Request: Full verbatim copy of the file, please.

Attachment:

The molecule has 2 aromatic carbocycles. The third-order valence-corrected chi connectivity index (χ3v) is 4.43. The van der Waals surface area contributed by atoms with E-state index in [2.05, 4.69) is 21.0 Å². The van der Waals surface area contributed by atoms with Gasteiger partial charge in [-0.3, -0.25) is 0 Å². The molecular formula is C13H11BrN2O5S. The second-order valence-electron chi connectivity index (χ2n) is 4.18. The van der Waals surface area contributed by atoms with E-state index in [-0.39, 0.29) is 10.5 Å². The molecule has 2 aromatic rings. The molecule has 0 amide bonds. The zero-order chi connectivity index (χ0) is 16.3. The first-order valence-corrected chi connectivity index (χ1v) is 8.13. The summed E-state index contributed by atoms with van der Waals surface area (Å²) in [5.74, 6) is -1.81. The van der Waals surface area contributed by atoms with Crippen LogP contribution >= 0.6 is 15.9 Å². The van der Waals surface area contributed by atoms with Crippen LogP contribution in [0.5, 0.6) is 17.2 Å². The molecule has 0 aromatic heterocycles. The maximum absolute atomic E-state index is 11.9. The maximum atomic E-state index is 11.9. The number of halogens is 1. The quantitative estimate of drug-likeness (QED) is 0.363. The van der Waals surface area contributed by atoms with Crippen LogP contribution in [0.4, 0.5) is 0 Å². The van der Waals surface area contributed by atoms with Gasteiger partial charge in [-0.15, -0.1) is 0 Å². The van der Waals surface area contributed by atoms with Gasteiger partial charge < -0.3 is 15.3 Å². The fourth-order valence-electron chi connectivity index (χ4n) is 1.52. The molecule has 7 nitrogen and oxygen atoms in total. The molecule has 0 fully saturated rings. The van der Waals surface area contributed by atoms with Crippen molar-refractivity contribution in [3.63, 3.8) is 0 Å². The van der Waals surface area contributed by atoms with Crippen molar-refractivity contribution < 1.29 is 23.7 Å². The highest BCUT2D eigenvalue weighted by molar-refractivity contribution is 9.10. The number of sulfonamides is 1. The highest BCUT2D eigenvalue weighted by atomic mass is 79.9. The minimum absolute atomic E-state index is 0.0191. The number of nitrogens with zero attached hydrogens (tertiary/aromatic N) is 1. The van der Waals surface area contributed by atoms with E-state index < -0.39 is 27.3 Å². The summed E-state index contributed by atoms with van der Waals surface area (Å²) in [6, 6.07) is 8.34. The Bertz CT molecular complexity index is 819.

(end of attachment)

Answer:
The molecule has 2 aromatic carbocycles. The third-order valence-corrected chi connectivity index (χ3v) is 4.43. The van der Waals surface area contributed by atoms with E-state index in [2.05, 4.69) is 21.0 Å². The van der Waals surface area contributed by atoms with Gasteiger partial charge in [-0.3, -0.25) is 0 Å². The molecular formula is C13H11BrN2O5S. The second-order valence-electron chi connectivity index (χ2n) is 4.18. The van der Waals surface area contributed by atoms with E-state index in [-0.39, 0.29) is 10.5 Å². The molecule has 2 aromatic rings. The molecule has 0 amide bonds. The zero-order chi connectivity index (χ0) is 16.3. The first-order valence-corrected chi connectivity index (χ1v) is 8.13. The summed E-state index contributed by atoms with van der Waals surface area (Å²) in [5.74, 6) is -1.81. The van der Waals surface area contributed by atoms with Crippen LogP contribution >= 0.6 is 15.9 Å². The van der Waals surface area contributed by atoms with Crippen LogP contribution in [0.5, 0.6) is 17.2 Å². The molecule has 0 aromatic heterocycles. The maximum absolute atomic E-state index is 11.9. The maximum atomic E-state index is 11.9. The number of halogens is 1. The quantitative estimate of drug-likeness (QED) is 0.363. The van der Waals surface area contributed by atoms with Crippen LogP contribution in [0.4, 0.5) is 0 Å². The van der Waals surface area contributed by atoms with Gasteiger partial charge in [-0.15, -0.1) is 0 Å². The van der Waals surface area contributed by atoms with Gasteiger partial charge < -0.3 is 15.3 Å². The fourth-order valence-electron chi connectivity index (χ4n) is 1.52. The molecule has 7 nitrogen and oxygen atoms in total. The molecule has 0 fully saturated rings. The van der Waals surface area contributed by atoms with Crippen molar-refractivity contribution in [3.63, 3.8) is 0 Å². The van der Waals surface area contributed by atoms with Crippen molar-refractivity contribution < 1.29 is 23.7 Å². The highest BCUT2D eigenvalue weighted by molar-refractivity contribution is 9.10. The number of sulfonamides is 1. The highest BCUT2D eigenvalue weighted by atomic mass is 79.9. The minimum absolute atomic E-state index is 0.0191. The number of nitrogens with zero attached hydrogens (tertiary/aromatic N) is 1. The van der Waals surface area contributed by atoms with E-state index < -0.39 is 27.3 Å². The summed E-state index contributed by atoms with van der Waals surface area (Å²) in [6, 6.07) is 8.34. The Bertz CT molecular complexity index is 819.